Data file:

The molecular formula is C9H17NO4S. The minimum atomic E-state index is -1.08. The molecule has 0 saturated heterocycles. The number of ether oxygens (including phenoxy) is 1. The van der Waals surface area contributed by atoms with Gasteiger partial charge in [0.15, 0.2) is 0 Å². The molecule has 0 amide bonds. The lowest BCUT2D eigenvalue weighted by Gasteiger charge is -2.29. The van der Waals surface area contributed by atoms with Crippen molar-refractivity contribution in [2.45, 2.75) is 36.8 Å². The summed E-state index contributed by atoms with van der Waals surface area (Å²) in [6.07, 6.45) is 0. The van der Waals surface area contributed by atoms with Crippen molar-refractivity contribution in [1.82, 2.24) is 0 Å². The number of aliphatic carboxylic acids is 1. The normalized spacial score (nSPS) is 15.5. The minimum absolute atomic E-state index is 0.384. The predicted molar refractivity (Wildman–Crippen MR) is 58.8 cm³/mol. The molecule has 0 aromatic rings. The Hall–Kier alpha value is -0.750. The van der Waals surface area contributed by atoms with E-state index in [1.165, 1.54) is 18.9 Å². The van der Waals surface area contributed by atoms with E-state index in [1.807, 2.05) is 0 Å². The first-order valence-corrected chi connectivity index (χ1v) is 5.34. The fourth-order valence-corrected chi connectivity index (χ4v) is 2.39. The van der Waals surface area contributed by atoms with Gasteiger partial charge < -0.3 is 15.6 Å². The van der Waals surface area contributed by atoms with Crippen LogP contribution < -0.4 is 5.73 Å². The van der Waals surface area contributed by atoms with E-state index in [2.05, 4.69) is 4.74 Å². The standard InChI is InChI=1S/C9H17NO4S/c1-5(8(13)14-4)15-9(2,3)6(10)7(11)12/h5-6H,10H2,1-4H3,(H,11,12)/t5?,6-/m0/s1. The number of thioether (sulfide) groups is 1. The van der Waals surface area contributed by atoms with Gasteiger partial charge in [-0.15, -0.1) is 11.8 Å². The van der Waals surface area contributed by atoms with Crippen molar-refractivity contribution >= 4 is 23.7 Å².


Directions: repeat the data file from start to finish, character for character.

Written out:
The molecular formula is C9H17NO4S. The minimum atomic E-state index is -1.08. The molecule has 0 saturated heterocycles. The number of ether oxygens (including phenoxy) is 1. The van der Waals surface area contributed by atoms with Gasteiger partial charge in [0.15, 0.2) is 0 Å². The molecule has 0 amide bonds. The lowest BCUT2D eigenvalue weighted by Gasteiger charge is -2.29. The van der Waals surface area contributed by atoms with Crippen molar-refractivity contribution in [2.45, 2.75) is 36.8 Å². The summed E-state index contributed by atoms with van der Waals surface area (Å²) in [6.07, 6.45) is 0. The van der Waals surface area contributed by atoms with Crippen molar-refractivity contribution in [1.82, 2.24) is 0 Å². The number of aliphatic carboxylic acids is 1. The normalized spacial score (nSPS) is 15.5. The minimum absolute atomic E-state index is 0.384. The predicted molar refractivity (Wildman–Crippen MR) is 58.8 cm³/mol. The molecule has 0 aromatic rings. The Hall–Kier alpha value is -0.750. The van der Waals surface area contributed by atoms with E-state index in [1.165, 1.54) is 18.9 Å². The van der Waals surface area contributed by atoms with E-state index in [1.807, 2.05) is 0 Å². The first-order valence-corrected chi connectivity index (χ1v) is 5.34. The fourth-order valence-corrected chi connectivity index (χ4v) is 2.39. The van der Waals surface area contributed by atoms with Gasteiger partial charge < -0.3 is 15.6 Å². The van der Waals surface area contributed by atoms with Crippen LogP contribution < -0.4 is 5.73 Å². The van der Waals surface area contributed by atoms with E-state index in [2.05, 4.69) is 4.74 Å². The standard InChI is InChI=1S/C9H17NO4S/c1-5(8(13)14-4)15-9(2,3)6(10)7(11)12/h5-6H,10H2,1-4H3,(H,11,12)/t5?,6-/m0/s1. The number of thioether (sulfide) groups is 1. The van der Waals surface area contributed by atoms with Gasteiger partial charge in [-0.15, -0.1) is 11.8 Å². The van der Waals surface area contributed by atoms with Crippen molar-refractivity contribution >= 4 is 23.7 Å².